In case of FMCG companies, parent companies charge royalty mainly for use of brand equity as in FMCG sectors, it is the single most important factor which separates it out from the rest. In the capital goods sector too, there are many MNCs which pay a substantial royalty – ABB, Areva T&D, Cummins, Siemens and even Voltas and Thermax have smaller elements of royalty payments but in all these cases, it is for use of technology. Castrol India too pays a royalty to its parent and so did Hero Moto to Honda till 2014.
Though these payments are quite substantial, one can understand that the payment of royalty is essential when it comes to such MNCs or for use of technology. But promoters like Wadia’s and Godrej charging royalty for use of their family name? Some time ago, Wadia’s announced that they will be charging group companies - Bombay Burmah Trading, Bombay Dyeing, Citurgia Biochemicals, National Peroxide, Bombay Realty, Britannia Industries and GoAir - 0.35% of their profits for employing the family brand and benefiting from the shared services of the group. How many apart from those in the financial world know that all these companies belonged to the Wadia’s? So what is the point in charging a royalty for a name which is not really as well known?
The precedent was set by Tata’s who since 1990’s have been charging a royalty for use of their ‘Tata’ tag. As per the rules of their book, companies that directly use the Tata name, pay 0.25% of turnover or 5% of PBT, whichever is lower. And companies like Voltas, Indian Hotels, which do not directly use the ‘Tata’ tag, need to pay 0.15% of their turnover. One can understand Tata’s stating that they charge royalty for use of their family name as it is indeed one of the biggest brands in India but Wadia’s? Does the name Wadia add any value in today’s time, except maybe for their realty project?
There is now Godrej Properties, which thankfully is the only company within the Godrej group that pays a royalty of 0.5% of its turnover. But Muthoot Finance paying a royalty of 1% of gross income to the promoters, subject to promoters continuing to hold 50% of the company, makes one wonder about the relevance of this family name tag. The Shriram group also makes similar payment to its promoters. Mahindra & Mahindra and Bajaj, both do not yet charge anything for use of their family name. Nor do Walchand Hirachand, the Khaitan’s and Shapoorji Pallonji. But if this is the precedent set by some of the family run businesses, maybe others will also follow suit too.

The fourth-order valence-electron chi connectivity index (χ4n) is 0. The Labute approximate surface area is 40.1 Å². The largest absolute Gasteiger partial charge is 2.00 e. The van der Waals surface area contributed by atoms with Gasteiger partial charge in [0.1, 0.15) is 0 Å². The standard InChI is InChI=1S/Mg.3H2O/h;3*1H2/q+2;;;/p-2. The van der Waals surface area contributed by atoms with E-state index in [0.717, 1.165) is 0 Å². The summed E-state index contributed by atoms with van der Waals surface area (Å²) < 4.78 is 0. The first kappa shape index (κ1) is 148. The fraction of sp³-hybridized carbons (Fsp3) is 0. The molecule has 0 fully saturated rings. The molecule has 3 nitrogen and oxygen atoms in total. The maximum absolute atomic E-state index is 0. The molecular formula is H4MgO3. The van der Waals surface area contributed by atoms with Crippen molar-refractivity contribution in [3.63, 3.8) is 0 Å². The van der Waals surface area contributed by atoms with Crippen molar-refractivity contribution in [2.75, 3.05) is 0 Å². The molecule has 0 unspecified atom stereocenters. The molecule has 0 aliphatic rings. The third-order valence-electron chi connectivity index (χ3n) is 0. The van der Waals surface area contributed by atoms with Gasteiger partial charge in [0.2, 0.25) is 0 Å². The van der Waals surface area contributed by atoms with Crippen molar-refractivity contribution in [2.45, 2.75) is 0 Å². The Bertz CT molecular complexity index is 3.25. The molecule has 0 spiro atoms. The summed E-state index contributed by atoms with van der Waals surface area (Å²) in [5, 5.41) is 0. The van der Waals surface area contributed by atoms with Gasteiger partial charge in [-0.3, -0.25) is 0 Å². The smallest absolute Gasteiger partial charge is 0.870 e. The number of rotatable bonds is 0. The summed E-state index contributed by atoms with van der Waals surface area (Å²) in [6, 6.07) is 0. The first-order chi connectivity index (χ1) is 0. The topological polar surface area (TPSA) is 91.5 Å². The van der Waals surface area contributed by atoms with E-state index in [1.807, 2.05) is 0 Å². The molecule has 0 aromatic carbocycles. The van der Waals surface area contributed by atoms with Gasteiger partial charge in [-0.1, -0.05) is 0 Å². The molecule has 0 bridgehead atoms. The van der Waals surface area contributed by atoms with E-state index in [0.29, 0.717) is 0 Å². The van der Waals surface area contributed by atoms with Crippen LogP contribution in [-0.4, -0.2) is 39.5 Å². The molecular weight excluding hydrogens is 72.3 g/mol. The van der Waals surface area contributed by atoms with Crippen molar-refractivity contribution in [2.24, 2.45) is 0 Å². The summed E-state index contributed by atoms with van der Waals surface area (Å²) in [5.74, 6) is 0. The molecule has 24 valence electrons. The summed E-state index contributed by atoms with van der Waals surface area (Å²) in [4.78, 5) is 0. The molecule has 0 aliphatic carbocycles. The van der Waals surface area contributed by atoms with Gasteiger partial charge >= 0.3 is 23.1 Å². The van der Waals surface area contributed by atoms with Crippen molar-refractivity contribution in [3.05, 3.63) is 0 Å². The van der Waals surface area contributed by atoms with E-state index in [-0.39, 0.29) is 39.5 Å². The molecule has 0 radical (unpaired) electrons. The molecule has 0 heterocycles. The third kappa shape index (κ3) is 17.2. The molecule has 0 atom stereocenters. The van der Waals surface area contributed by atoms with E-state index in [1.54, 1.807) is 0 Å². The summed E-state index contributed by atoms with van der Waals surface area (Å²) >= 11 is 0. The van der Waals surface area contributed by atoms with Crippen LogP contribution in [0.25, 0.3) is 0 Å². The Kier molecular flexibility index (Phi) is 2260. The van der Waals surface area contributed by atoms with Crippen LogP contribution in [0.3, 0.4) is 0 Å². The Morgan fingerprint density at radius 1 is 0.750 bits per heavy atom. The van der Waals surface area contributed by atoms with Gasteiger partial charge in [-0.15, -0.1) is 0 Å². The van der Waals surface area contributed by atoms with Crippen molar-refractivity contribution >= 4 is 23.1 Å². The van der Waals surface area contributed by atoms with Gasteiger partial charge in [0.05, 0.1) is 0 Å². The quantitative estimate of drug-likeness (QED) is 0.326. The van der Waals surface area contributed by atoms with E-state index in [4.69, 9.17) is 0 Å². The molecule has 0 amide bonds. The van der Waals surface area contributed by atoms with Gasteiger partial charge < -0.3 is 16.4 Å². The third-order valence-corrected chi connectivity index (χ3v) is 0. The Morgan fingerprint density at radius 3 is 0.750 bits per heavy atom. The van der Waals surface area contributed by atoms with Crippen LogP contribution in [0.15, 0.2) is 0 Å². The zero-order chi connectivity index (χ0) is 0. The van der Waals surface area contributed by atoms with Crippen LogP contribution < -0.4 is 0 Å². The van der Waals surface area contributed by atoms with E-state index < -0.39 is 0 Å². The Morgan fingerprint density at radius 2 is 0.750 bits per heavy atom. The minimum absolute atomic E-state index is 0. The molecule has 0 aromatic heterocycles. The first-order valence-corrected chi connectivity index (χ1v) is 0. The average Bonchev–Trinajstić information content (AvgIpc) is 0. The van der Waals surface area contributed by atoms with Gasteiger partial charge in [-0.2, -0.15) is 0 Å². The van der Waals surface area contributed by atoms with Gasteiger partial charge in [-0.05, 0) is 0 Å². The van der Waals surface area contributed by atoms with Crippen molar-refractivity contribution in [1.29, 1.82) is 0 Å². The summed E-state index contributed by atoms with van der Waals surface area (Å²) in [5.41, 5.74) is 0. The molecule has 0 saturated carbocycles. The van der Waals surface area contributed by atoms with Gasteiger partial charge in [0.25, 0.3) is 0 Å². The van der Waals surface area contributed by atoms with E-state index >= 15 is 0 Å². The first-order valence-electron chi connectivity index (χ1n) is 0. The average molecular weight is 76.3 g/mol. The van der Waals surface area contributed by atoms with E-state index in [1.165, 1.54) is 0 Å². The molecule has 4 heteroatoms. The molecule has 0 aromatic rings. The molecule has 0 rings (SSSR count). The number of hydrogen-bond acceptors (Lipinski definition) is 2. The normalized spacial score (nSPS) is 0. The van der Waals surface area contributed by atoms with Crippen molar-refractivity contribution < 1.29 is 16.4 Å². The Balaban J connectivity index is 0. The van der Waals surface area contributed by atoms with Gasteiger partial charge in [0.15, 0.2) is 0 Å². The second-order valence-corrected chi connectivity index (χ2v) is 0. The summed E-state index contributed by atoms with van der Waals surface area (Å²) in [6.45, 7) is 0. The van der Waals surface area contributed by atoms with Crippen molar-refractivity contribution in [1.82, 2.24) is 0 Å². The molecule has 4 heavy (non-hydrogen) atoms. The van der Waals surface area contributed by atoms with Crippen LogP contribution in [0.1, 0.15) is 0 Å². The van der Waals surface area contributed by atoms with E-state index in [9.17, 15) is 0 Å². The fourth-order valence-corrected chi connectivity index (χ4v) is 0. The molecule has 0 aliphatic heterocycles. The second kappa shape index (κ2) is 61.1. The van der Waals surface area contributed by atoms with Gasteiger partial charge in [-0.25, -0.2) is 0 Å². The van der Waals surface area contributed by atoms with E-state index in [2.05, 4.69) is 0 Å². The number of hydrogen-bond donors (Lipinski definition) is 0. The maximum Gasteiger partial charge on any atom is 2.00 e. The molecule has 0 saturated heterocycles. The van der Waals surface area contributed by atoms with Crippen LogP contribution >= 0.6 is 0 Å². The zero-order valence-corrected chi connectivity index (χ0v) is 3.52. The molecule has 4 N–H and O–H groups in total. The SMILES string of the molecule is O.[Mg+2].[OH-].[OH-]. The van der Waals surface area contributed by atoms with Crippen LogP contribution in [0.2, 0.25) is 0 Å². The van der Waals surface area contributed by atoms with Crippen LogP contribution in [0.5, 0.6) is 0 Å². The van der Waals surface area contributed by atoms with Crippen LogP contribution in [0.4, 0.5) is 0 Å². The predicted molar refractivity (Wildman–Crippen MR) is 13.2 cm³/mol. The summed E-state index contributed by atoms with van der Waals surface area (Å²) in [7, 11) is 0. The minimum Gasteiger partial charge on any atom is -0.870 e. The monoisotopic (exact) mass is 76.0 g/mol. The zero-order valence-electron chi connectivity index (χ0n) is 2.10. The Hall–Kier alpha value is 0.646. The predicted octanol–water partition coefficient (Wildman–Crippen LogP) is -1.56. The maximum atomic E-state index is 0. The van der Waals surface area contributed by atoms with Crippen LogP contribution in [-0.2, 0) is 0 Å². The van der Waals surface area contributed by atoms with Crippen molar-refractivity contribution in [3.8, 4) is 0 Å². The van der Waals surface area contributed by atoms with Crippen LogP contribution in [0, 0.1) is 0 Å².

The question which arises is – who decides which brand is worth paying? A “Gopichand’ or ‘Talwalkar’ charging royalty makes no sense, so what is the fair value of such payments? Ditto is the logic for MNCs too.
Yes, intangible assets like patents, copy-rights, trademarks, brand names and now family names are very difficult to be valued. The Wadia’s think that their family name commands a certain price but do we agree to that price? Royalty when paid for technology brings benefit in terms of knowledge but such royalty payments to promoters is a blow to minority shareholders who see money going into the pockets of the promoters, merely because of a family name.
It is we the people who help companies make a name and to charge us for making that very same name reeks of injustice.